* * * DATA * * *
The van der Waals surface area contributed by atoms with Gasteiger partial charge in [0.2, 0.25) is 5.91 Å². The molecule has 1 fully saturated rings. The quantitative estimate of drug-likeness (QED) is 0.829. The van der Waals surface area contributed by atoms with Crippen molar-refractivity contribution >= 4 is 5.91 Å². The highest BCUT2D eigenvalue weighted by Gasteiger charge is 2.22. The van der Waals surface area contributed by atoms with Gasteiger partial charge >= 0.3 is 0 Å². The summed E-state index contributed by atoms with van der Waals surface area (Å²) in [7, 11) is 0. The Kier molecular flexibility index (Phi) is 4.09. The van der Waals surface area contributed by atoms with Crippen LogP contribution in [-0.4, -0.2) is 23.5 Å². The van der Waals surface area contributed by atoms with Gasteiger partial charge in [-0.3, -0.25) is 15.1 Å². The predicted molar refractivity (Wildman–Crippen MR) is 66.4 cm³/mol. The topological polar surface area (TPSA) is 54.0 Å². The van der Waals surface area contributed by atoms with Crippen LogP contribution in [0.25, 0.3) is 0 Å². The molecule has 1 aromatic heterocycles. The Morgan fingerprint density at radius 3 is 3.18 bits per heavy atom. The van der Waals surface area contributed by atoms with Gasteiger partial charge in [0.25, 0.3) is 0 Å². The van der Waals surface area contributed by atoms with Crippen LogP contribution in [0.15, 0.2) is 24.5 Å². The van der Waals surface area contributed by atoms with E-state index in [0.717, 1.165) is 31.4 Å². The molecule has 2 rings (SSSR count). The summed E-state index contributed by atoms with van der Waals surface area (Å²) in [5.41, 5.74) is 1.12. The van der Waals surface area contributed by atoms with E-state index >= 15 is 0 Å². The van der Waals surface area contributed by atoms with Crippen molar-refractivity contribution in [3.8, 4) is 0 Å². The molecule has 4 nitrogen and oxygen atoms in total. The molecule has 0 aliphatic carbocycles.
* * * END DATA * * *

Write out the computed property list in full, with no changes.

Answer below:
The van der Waals surface area contributed by atoms with Gasteiger partial charge in [0.2, 0.25) is 5.91 Å². The molecule has 1 fully saturated rings. The quantitative estimate of drug-likeness (QED) is 0.829. The van der Waals surface area contributed by atoms with Crippen molar-refractivity contribution >= 4 is 5.91 Å². The highest BCUT2D eigenvalue weighted by Gasteiger charge is 2.22. The van der Waals surface area contributed by atoms with Gasteiger partial charge >= 0.3 is 0 Å². The summed E-state index contributed by atoms with van der Waals surface area (Å²) in [7, 11) is 0. The Kier molecular flexibility index (Phi) is 4.09. The van der Waals surface area contributed by atoms with Crippen LogP contribution in [-0.4, -0.2) is 23.5 Å². The van der Waals surface area contributed by atoms with Gasteiger partial charge in [-0.3, -0.25) is 15.1 Å². The predicted molar refractivity (Wildman–Crippen MR) is 66.4 cm³/mol. The topological polar surface area (TPSA) is 54.0 Å². The van der Waals surface area contributed by atoms with Crippen LogP contribution in [0.25, 0.3) is 0 Å². The molecule has 1 aromatic heterocycles. The Morgan fingerprint density at radius 3 is 3.18 bits per heavy atom. The van der Waals surface area contributed by atoms with Gasteiger partial charge in [0.25, 0.3) is 0 Å². The van der Waals surface area contributed by atoms with Crippen LogP contribution in [0.15, 0.2) is 24.5 Å². The van der Waals surface area contributed by atoms with E-state index in [0.717, 1.165) is 31.4 Å². The molecule has 2 rings (SSSR count). The summed E-state index contributed by atoms with van der Waals surface area (Å²) in [5.41, 5.74) is 1.12. The van der Waals surface area contributed by atoms with E-state index >= 15 is 0 Å². The van der Waals surface area contributed by atoms with Crippen molar-refractivity contribution in [3.8, 4) is 0 Å². The molecule has 4 nitrogen and oxygen atoms in total. The molecule has 0 aliphatic carbocycles.